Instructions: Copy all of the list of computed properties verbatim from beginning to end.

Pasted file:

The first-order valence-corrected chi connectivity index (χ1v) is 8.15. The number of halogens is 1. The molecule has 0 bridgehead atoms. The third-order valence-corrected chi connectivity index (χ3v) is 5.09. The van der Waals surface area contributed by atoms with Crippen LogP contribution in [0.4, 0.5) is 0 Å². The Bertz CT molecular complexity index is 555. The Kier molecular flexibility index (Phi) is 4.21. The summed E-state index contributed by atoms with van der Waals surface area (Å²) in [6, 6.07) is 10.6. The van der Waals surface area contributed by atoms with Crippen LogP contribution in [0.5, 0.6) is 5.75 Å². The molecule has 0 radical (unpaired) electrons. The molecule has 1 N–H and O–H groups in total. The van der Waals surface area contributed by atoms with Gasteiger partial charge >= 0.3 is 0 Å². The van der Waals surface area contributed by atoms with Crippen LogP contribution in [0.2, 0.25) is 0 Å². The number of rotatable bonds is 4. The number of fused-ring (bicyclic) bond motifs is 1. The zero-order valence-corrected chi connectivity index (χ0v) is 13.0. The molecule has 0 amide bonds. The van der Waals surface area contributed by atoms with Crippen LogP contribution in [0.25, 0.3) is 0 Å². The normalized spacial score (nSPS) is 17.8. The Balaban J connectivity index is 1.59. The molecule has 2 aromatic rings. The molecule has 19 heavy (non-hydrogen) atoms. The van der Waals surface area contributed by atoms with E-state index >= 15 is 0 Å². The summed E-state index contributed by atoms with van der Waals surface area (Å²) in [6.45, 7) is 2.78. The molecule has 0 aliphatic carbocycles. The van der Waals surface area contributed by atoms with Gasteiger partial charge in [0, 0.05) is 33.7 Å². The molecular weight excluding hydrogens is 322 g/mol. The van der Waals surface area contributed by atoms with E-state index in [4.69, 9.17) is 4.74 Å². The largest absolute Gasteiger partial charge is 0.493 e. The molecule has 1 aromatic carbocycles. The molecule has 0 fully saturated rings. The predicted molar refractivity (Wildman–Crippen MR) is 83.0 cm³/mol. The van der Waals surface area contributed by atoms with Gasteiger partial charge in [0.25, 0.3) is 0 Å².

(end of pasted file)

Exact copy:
The first-order valence-corrected chi connectivity index (χ1v) is 8.15. The number of halogens is 1. The molecule has 0 bridgehead atoms. The third-order valence-corrected chi connectivity index (χ3v) is 5.09. The van der Waals surface area contributed by atoms with Crippen LogP contribution in [0.4, 0.5) is 0 Å². The Bertz CT molecular complexity index is 555. The Kier molecular flexibility index (Phi) is 4.21. The summed E-state index contributed by atoms with van der Waals surface area (Å²) in [6, 6.07) is 10.6. The van der Waals surface area contributed by atoms with Crippen LogP contribution in [0.5, 0.6) is 5.75 Å². The molecule has 0 radical (unpaired) electrons. The molecule has 1 N–H and O–H groups in total. The van der Waals surface area contributed by atoms with Gasteiger partial charge >= 0.3 is 0 Å². The van der Waals surface area contributed by atoms with Crippen LogP contribution in [0.2, 0.25) is 0 Å². The number of rotatable bonds is 4. The number of fused-ring (bicyclic) bond motifs is 1. The zero-order valence-corrected chi connectivity index (χ0v) is 13.0. The molecule has 0 amide bonds. The van der Waals surface area contributed by atoms with Crippen LogP contribution in [0.25, 0.3) is 0 Å². The normalized spacial score (nSPS) is 17.8. The Balaban J connectivity index is 1.59. The molecule has 2 aromatic rings. The molecule has 19 heavy (non-hydrogen) atoms. The van der Waals surface area contributed by atoms with E-state index >= 15 is 0 Å². The summed E-state index contributed by atoms with van der Waals surface area (Å²) in [6.45, 7) is 2.78. The molecule has 0 aliphatic carbocycles. The van der Waals surface area contributed by atoms with Gasteiger partial charge in [0, 0.05) is 33.7 Å². The molecular weight excluding hydrogens is 322 g/mol. The van der Waals surface area contributed by atoms with E-state index in [4.69, 9.17) is 4.74 Å². The largest absolute Gasteiger partial charge is 0.493 e. The molecule has 1 aromatic carbocycles. The molecule has 0 fully saturated rings. The predicted molar refractivity (Wildman–Crippen MR) is 83.0 cm³/mol. The van der Waals surface area contributed by atoms with Gasteiger partial charge in [0.25, 0.3) is 0 Å².